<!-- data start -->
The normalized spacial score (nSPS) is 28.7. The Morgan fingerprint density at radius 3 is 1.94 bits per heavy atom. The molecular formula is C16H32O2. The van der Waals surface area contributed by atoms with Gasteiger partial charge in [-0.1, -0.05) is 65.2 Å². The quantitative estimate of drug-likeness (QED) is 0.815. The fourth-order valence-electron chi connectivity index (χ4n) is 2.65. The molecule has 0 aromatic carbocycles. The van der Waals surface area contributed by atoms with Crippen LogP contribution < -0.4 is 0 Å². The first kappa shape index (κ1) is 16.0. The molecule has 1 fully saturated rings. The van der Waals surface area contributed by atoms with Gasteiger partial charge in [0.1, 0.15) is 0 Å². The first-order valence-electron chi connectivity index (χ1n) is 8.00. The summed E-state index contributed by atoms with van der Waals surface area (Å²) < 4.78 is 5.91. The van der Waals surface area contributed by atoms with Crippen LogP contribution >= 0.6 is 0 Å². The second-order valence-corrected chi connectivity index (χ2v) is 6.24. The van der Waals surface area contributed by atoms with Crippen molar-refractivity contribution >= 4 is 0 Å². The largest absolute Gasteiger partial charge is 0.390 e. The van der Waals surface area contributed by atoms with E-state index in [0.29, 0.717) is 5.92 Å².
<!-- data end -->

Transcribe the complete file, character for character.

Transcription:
The normalized spacial score (nSPS) is 28.7. The Morgan fingerprint density at radius 3 is 1.94 bits per heavy atom. The molecular formula is C16H32O2. The van der Waals surface area contributed by atoms with Gasteiger partial charge in [-0.1, -0.05) is 65.2 Å². The quantitative estimate of drug-likeness (QED) is 0.815. The fourth-order valence-electron chi connectivity index (χ4n) is 2.65. The molecule has 0 aromatic carbocycles. The van der Waals surface area contributed by atoms with Crippen LogP contribution < -0.4 is 0 Å². The first kappa shape index (κ1) is 16.0. The molecule has 1 fully saturated rings. The van der Waals surface area contributed by atoms with Gasteiger partial charge in [0.1, 0.15) is 0 Å². The first-order valence-electron chi connectivity index (χ1n) is 8.00. The summed E-state index contributed by atoms with van der Waals surface area (Å²) < 4.78 is 5.91. The van der Waals surface area contributed by atoms with Crippen LogP contribution >= 0.6 is 0 Å². The second-order valence-corrected chi connectivity index (χ2v) is 6.24. The van der Waals surface area contributed by atoms with Crippen molar-refractivity contribution >= 4 is 0 Å². The largest absolute Gasteiger partial charge is 0.390 e. The van der Waals surface area contributed by atoms with E-state index in [0.29, 0.717) is 5.92 Å².